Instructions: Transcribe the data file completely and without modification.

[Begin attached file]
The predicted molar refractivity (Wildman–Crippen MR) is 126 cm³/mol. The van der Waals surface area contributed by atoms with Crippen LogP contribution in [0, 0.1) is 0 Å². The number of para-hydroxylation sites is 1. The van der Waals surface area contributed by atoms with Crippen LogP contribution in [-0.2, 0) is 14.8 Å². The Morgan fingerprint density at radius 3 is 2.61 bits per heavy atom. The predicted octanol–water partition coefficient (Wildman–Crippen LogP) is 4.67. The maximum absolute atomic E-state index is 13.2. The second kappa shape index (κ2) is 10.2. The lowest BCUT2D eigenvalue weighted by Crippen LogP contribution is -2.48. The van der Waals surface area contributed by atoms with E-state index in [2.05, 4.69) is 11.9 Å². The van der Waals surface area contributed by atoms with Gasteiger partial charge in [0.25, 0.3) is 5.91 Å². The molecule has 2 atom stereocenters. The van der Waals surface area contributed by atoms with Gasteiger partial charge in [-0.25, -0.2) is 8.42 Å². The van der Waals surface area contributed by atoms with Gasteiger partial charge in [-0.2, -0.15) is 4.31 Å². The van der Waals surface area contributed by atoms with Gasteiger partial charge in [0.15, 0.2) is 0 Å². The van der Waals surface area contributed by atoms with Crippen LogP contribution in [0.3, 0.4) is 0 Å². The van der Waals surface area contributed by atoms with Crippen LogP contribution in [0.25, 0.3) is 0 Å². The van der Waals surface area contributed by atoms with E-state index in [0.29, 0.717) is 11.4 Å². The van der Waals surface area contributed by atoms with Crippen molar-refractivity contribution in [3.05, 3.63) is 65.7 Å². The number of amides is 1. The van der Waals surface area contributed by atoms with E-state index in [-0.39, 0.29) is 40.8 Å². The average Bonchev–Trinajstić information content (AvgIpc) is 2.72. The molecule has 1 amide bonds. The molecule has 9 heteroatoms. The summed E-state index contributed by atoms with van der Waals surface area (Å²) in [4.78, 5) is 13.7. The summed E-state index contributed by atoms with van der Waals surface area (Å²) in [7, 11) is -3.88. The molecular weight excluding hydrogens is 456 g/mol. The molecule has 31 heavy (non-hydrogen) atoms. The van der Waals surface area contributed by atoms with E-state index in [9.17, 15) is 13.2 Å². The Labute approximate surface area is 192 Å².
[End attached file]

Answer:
The predicted molar refractivity (Wildman–Crippen MR) is 126 cm³/mol. The van der Waals surface area contributed by atoms with Crippen LogP contribution in [0, 0.1) is 0 Å². The number of para-hydroxylation sites is 1. The van der Waals surface area contributed by atoms with Crippen LogP contribution in [-0.2, 0) is 14.8 Å². The Morgan fingerprint density at radius 3 is 2.61 bits per heavy atom. The predicted octanol–water partition coefficient (Wildman–Crippen LogP) is 4.67. The maximum absolute atomic E-state index is 13.2. The second kappa shape index (κ2) is 10.2. The lowest BCUT2D eigenvalue weighted by Crippen LogP contribution is -2.48. The van der Waals surface area contributed by atoms with E-state index in [2.05, 4.69) is 11.9 Å². The van der Waals surface area contributed by atoms with Gasteiger partial charge in [0.25, 0.3) is 5.91 Å². The molecule has 2 atom stereocenters. The van der Waals surface area contributed by atoms with Gasteiger partial charge in [-0.25, -0.2) is 8.42 Å². The van der Waals surface area contributed by atoms with Gasteiger partial charge in [-0.2, -0.15) is 4.31 Å². The van der Waals surface area contributed by atoms with Gasteiger partial charge in [0.15, 0.2) is 0 Å². The van der Waals surface area contributed by atoms with Crippen LogP contribution in [0.3, 0.4) is 0 Å². The van der Waals surface area contributed by atoms with Crippen LogP contribution in [0.25, 0.3) is 0 Å². The van der Waals surface area contributed by atoms with E-state index in [0.29, 0.717) is 11.4 Å². The van der Waals surface area contributed by atoms with Crippen molar-refractivity contribution in [3.05, 3.63) is 65.7 Å². The number of amides is 1. The van der Waals surface area contributed by atoms with E-state index in [-0.39, 0.29) is 40.8 Å². The average Bonchev–Trinajstić information content (AvgIpc) is 2.72. The molecule has 1 amide bonds. The molecule has 9 heteroatoms. The summed E-state index contributed by atoms with van der Waals surface area (Å²) in [4.78, 5) is 13.7. The summed E-state index contributed by atoms with van der Waals surface area (Å²) in [7, 11) is -3.88. The molecular weight excluding hydrogens is 456 g/mol. The molecule has 31 heavy (non-hydrogen) atoms. The van der Waals surface area contributed by atoms with E-state index in [9.17, 15) is 13.2 Å². The Labute approximate surface area is 192 Å².